Over the past year, I’ve heard more and more worries about duplicate content issues. It’s a serious concern site owners have, though sometimes I fear the worry is out-of-proportion to the reality of people actually getting hit by duplicate content penalties. Others may disagree. If you are worried, Deftly dealing with duplicate content from the Official Google Webmaster Central Blog provides some excellent tips and advice on how to avoid issues with Google. I especially like the last tip:
Don’t worry be happy: Don’t fret too much about sites that scrape (misappropriate and republish) your content. Though annoying, it’s highly unlikely that such sites can negatively impact your site’s presence in Google. If you do spot a case that’s particularly frustrating, you are welcome to file a DMCA request to claim ownership of the content and have us deal with the rogue site.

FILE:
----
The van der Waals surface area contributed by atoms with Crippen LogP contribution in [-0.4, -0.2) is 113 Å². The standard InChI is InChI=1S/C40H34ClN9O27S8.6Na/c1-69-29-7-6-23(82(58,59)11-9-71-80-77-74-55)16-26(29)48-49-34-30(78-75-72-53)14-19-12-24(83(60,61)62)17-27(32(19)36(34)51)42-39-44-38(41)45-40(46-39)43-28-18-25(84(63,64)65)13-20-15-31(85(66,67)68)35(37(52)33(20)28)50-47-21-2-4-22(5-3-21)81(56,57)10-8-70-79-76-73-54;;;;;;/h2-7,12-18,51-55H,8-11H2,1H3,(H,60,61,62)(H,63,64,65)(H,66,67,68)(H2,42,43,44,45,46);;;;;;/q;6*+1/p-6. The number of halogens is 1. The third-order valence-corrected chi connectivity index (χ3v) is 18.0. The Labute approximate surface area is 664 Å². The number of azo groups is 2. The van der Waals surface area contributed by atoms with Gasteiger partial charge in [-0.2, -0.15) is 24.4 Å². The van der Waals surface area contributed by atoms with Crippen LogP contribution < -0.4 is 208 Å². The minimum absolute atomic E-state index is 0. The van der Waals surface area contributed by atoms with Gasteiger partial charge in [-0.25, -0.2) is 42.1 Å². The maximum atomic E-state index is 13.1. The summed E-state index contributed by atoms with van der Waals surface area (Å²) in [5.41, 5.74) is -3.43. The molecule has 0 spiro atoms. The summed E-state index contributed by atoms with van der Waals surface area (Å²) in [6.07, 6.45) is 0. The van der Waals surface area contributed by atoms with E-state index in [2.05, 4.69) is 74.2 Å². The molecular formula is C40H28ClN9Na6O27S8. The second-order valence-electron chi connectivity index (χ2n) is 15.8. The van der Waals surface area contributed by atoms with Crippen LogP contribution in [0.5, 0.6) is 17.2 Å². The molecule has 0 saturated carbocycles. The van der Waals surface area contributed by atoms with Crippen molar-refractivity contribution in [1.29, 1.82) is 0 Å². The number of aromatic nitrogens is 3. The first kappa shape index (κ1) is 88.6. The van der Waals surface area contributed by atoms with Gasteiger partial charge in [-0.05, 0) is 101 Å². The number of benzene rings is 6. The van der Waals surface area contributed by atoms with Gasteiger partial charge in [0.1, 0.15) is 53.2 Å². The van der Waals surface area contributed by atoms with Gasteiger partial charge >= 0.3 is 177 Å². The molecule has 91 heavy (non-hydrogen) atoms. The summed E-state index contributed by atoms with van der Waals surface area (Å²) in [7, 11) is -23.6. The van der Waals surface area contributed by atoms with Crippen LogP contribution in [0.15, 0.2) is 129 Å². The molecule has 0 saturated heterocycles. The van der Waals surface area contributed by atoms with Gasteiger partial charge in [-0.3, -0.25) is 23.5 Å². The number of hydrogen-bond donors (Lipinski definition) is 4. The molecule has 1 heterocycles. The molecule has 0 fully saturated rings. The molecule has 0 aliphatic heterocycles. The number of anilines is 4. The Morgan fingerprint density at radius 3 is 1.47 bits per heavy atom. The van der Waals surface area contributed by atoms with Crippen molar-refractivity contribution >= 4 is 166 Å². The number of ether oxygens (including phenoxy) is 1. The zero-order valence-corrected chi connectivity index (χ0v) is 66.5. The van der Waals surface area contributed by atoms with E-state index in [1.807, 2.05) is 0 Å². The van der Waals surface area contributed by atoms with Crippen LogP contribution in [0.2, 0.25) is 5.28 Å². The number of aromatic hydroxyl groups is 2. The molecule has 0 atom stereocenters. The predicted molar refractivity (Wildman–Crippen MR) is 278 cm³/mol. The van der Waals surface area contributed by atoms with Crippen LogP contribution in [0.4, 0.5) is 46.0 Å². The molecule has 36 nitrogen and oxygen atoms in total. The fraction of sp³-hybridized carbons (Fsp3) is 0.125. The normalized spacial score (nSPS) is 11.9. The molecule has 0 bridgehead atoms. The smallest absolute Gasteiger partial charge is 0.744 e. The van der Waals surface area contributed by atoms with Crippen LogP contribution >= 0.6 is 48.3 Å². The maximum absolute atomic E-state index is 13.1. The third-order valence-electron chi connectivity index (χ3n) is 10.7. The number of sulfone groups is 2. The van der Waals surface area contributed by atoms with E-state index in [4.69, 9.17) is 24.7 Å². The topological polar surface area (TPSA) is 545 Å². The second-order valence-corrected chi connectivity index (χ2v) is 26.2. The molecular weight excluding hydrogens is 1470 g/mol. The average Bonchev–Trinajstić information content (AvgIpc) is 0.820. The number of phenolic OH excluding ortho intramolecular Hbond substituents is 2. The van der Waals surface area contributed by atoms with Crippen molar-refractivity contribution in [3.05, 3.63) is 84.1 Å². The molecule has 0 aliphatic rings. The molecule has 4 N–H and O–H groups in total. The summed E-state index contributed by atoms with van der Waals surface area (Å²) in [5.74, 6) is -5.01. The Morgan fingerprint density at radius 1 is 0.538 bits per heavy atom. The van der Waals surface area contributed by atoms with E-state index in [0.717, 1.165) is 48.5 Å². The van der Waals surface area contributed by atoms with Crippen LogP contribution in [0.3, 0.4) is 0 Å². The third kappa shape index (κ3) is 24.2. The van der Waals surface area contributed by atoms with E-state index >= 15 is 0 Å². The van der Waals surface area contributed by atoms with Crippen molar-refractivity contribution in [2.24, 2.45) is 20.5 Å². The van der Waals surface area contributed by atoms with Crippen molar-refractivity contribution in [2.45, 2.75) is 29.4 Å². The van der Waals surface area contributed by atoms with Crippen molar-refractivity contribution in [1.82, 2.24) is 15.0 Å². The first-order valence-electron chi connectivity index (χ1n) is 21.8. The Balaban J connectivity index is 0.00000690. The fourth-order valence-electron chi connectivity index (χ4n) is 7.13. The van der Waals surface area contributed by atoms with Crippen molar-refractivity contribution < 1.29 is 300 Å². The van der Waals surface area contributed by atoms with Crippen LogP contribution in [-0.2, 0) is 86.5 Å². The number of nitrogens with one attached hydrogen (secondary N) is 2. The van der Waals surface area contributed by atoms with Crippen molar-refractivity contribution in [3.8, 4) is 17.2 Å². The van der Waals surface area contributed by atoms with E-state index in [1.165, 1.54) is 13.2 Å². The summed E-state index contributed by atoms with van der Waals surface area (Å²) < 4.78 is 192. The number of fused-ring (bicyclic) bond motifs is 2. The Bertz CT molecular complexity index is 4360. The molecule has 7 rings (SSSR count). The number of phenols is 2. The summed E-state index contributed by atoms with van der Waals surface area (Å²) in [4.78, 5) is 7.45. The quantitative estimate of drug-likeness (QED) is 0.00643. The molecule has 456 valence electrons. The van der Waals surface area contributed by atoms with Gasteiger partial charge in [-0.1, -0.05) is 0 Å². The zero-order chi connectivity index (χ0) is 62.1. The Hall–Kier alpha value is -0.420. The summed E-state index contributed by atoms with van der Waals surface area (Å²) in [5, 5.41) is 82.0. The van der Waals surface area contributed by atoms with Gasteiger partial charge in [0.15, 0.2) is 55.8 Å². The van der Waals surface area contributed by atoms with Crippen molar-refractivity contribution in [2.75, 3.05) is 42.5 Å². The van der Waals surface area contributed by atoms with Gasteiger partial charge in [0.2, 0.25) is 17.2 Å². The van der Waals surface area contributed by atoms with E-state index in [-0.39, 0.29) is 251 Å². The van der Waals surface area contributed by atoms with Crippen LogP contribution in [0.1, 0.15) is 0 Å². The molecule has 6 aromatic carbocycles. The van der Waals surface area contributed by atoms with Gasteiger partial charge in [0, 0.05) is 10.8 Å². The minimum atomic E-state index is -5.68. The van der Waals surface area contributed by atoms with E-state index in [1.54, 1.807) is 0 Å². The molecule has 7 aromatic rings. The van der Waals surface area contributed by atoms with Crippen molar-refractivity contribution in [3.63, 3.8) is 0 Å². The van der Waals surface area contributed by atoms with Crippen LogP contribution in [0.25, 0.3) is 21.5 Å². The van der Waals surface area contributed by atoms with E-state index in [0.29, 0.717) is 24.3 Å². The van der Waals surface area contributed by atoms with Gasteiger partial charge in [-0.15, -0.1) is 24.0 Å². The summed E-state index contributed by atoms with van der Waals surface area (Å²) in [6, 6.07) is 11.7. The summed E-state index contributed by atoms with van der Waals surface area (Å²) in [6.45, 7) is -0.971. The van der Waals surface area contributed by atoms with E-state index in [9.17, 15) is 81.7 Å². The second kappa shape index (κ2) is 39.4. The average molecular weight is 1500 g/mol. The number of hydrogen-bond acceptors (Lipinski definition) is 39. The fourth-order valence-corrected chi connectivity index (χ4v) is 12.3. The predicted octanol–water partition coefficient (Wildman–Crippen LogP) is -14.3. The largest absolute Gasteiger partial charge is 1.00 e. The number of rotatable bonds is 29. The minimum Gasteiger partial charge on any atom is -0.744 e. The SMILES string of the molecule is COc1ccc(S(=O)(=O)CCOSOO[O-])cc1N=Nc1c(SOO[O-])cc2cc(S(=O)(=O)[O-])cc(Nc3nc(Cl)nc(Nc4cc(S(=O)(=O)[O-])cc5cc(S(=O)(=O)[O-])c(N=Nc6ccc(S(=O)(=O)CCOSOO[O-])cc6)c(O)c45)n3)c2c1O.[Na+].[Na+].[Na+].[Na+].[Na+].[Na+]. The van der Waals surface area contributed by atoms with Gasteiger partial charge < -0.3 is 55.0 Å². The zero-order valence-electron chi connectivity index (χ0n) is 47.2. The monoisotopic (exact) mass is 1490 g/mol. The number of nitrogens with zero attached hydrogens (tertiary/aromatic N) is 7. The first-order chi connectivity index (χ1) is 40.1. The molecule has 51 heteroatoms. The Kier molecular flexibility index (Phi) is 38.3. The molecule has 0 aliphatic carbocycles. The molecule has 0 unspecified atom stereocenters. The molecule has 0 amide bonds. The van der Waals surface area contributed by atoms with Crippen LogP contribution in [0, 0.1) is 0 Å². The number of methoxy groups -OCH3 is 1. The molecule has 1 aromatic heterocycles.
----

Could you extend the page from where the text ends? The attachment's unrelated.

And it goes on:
Postscript: Then again, you can understand the worry when you do a search like site:searchengineland.com and find Google lists only 5 of 146 pages it knows about, with the comment:
In order to show you the most relevant results, we have omitted some entries very similar to the 5 already displayed. If you like, you can repeat the search with the omitted results included.
It’s just lame, nearly 140 different pages seemingly considered the same.
FYI, this is probably down to us getting the same meta description tag accidentally on every page:
Search Engine Land is a hub for news and information about search engine marketing, optimization and how search engines work for searchers.
That happened as part of the redesign process, and I’ve now fixed it. But it’s still lame that all those different pages get considered virtually identical for purposes of a site: report based on one sentence.